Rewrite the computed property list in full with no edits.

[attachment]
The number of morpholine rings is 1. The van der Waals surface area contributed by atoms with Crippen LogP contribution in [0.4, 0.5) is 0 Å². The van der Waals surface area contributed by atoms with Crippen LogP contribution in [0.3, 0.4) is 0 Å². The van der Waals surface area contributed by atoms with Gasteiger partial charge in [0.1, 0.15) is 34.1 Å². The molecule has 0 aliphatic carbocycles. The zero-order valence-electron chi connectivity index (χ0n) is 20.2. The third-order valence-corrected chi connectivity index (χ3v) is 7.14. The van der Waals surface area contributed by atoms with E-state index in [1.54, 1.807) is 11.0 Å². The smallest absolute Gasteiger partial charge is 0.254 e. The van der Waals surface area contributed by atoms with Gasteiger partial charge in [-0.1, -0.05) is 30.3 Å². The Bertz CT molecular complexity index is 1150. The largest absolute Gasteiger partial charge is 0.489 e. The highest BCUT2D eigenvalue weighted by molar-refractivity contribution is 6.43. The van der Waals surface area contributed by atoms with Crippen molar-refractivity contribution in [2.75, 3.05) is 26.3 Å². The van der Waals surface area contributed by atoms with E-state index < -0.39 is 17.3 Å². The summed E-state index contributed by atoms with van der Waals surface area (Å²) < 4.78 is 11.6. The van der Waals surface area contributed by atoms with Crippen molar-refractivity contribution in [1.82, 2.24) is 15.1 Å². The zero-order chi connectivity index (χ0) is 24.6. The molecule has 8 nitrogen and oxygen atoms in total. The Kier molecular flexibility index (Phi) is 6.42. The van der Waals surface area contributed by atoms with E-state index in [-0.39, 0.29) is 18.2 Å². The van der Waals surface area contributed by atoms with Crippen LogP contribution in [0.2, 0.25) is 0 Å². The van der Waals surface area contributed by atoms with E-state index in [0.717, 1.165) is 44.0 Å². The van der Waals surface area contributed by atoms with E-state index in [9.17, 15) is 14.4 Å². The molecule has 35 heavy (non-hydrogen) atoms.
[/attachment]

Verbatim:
The number of morpholine rings is 1. The van der Waals surface area contributed by atoms with Crippen LogP contribution in [0.4, 0.5) is 0 Å². The van der Waals surface area contributed by atoms with Crippen LogP contribution in [0.3, 0.4) is 0 Å². The van der Waals surface area contributed by atoms with Gasteiger partial charge in [0.1, 0.15) is 34.1 Å². The molecule has 0 aliphatic carbocycles. The zero-order valence-electron chi connectivity index (χ0n) is 20.2. The third-order valence-corrected chi connectivity index (χ3v) is 7.14. The van der Waals surface area contributed by atoms with E-state index in [1.54, 1.807) is 11.0 Å². The smallest absolute Gasteiger partial charge is 0.254 e. The van der Waals surface area contributed by atoms with Gasteiger partial charge in [-0.1, -0.05) is 30.3 Å². The Bertz CT molecular complexity index is 1150. The largest absolute Gasteiger partial charge is 0.489 e. The highest BCUT2D eigenvalue weighted by molar-refractivity contribution is 6.43. The van der Waals surface area contributed by atoms with Crippen molar-refractivity contribution in [2.75, 3.05) is 26.3 Å². The van der Waals surface area contributed by atoms with E-state index < -0.39 is 17.3 Å². The summed E-state index contributed by atoms with van der Waals surface area (Å²) < 4.78 is 11.6. The van der Waals surface area contributed by atoms with Crippen molar-refractivity contribution in [1.82, 2.24) is 15.1 Å². The zero-order chi connectivity index (χ0) is 24.6. The molecule has 8 nitrogen and oxygen atoms in total. The Kier molecular flexibility index (Phi) is 6.42. The van der Waals surface area contributed by atoms with E-state index in [-0.39, 0.29) is 18.2 Å². The van der Waals surface area contributed by atoms with Crippen LogP contribution in [0.2, 0.25) is 0 Å². The van der Waals surface area contributed by atoms with E-state index in [0.717, 1.165) is 44.0 Å². The van der Waals surface area contributed by atoms with E-state index in [9.17, 15) is 14.4 Å². The molecule has 35 heavy (non-hydrogen) atoms.